The Doula


For some reason, there are opposing sides in this issue and it’s hard even to approach the topic without raising the eyebrows of one side or the other. It’s not at all clear to me why there should have to be this division, but I’ll attempt a dispassionate consideration of the concept and then venture an opinion for what it’s worth…

First, a definition of sorts: a Doula is basically a labour coach -hopefully one with experience and knowledge that she can draw upon. I suspect the Doula originated in the mists of time because of the needs of women, usually in their first labour, who were beset by a bewildering number of myths, stories, and expectations all encased in a smothering blanket of pain. With no guide but the previously instilled rumours of hours of agony followed by horrid disfigurement if the baby was able to successfully negotiate the birth canal, the idea of a calming presence who could offer guidance and reassurance throughout the travail was appealing. Originally, no doubt, this would have been an older woman in the village who had some experience with labour, probably with a child or two of her own. She would therefore be able to approach childbirth with both compassion and empathy, her very presence reassuring, and her experience proof that there was not only and end to the process, but that a successful conclusion was possible. That the pain was worth it.

It’s still the same process, of course: hours of painful uterine contractions trying to force the baby down a previously untried birth canal; it still takes time for dilatation of the cervix, and descent of the presenting part -the usual definition of progress in labour; it still can go awry. And it’s all of these things but especially the last, that jeopardize the ability of even the bravest to cope.

Some things have changed, though. Effective pain relief is usually available if requested; monitoring of the labour and the baby’s heart rate help to determine if and when interference is warranted; intervention skills and techniques have improved. In most settings both mother and baby are probably safer now than they have ever been. Also, education about pregnancy and labour are widely available: there are prenatal classes, books and magazines full of helpful advice -albeit of sometimes dubious quality, and of course the ubiquitous internet with its plethora of opinions.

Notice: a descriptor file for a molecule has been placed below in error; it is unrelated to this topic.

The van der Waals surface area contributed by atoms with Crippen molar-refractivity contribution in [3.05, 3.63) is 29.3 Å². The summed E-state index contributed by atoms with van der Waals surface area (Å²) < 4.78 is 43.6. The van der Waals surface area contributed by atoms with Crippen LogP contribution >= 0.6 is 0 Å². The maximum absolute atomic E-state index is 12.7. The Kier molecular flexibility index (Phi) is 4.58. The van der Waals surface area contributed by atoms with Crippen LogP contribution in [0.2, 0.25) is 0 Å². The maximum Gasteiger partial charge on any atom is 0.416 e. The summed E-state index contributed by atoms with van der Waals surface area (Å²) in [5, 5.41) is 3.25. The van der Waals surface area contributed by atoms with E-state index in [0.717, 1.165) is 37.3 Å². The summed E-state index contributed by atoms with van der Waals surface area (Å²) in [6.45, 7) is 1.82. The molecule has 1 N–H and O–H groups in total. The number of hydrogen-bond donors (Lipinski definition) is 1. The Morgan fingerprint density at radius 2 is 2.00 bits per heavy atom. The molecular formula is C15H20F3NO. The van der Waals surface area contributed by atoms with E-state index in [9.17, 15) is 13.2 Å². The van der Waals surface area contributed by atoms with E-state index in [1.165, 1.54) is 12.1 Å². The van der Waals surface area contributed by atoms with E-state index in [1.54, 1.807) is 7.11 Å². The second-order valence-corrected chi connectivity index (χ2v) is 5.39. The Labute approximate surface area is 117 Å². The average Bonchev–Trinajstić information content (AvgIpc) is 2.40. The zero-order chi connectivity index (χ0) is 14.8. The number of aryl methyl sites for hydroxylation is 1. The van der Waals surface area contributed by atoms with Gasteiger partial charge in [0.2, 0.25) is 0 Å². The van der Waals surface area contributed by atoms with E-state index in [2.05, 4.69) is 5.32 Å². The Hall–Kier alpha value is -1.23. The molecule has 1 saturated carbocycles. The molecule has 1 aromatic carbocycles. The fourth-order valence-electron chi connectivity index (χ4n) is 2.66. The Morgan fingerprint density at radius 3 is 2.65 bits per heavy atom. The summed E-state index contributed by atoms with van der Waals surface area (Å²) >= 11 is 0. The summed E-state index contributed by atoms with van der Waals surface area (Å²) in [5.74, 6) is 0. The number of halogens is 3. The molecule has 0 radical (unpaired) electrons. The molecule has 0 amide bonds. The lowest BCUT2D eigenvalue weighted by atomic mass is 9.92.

The point is, few women approach their delivery entirely ignorant of expectations and fears. I would submit that there is no tabula rasa for labour: everybody, even in direst poverty, has heard something about it; the Doula, if employed, should put those things into context for her client, dispel the harmful myths, provide reassurance and compassion. A friend might provide a similar service. Or a midwife. Or a nurse… We all need a hand to hold.

Why not just have the partner in there providing sustenance and support? That’s ideal if he (or she) can, but let’s face it, the partner is often just as excited and in turn dismayed and frustrated as the one in labour. They are, by and large, a unit with the same expectations and concerns. A knowledgeable outsider is probably better positioned to provide reassurance especially if the labour is long and difficult. A Doula should be a welcome addition to the team.

If I sound like I have reservations, it is because I do. The concept is great. Who would argue with support? A calm and reassured woman is likely to tolerate the problems of labour better than one who is beyond herself with worry and concern over various aspects of it that she cannot process or even understand in the circumstances. Pain and fatigue rarely dispose one to rational analyses. But it’s the experiential component that is often missing in the support -the objective assessment of the situation and the ability to change expectations accordingly. I have heard Doulas vociferously regurgitating their pre-labour instructions not to allow their client to ‘give in’ to the pain, despite its possible role in slowing the progress or tolerability of labour. I suspect that a more experienced coach might better understand that earlier, more naive instructions are not always sustainable in the light of changing circumstances. Many Doulas are sensitive to this and act accordingly -most Doulas, perhaps. But they are not nurses and shouldn’t try to function as such. They are there for support, not to interpret symptoms or read fetal heart rate monitors. They are not there to interfere with their client’s management.

In my center, there is a trained obstetrical nurse assigned on a one to one basis for each labouring patient. They can and do provide support and professional advice as part of their function. They are objective and compassionate, experienced and empathetic. And they are definitely patient advocates, making sure that any management decisions are in their patients’ best interests. Maybe their multiple roles should be more widely advertised. Maybe they are the best Doulas.

I realize that I am coming from a Western medical model, and that as a man, I am someone who could never truly understand what a woman experiences in labour, the support she needs, the encouragement that will help her achieve her goal. My views are biased by my own expectations, my model, my gender it’s true. I can’t escape them.

But I can advocate for safe and compassionate care that helps to ensure the well-being of both mother and baby. That minimizes unnecessary suffering. That strives for a rewarding experience free of fear or untimely intervention.

And so can the nurse… But wait, isn’t that what the Doula was hired to do?

2 thoughts on “The Doula

  1. I think more women are taking charge of how they labor and realize they need that emotional support. Also good to have someone there to back up your decisions in the face of Western medicine.

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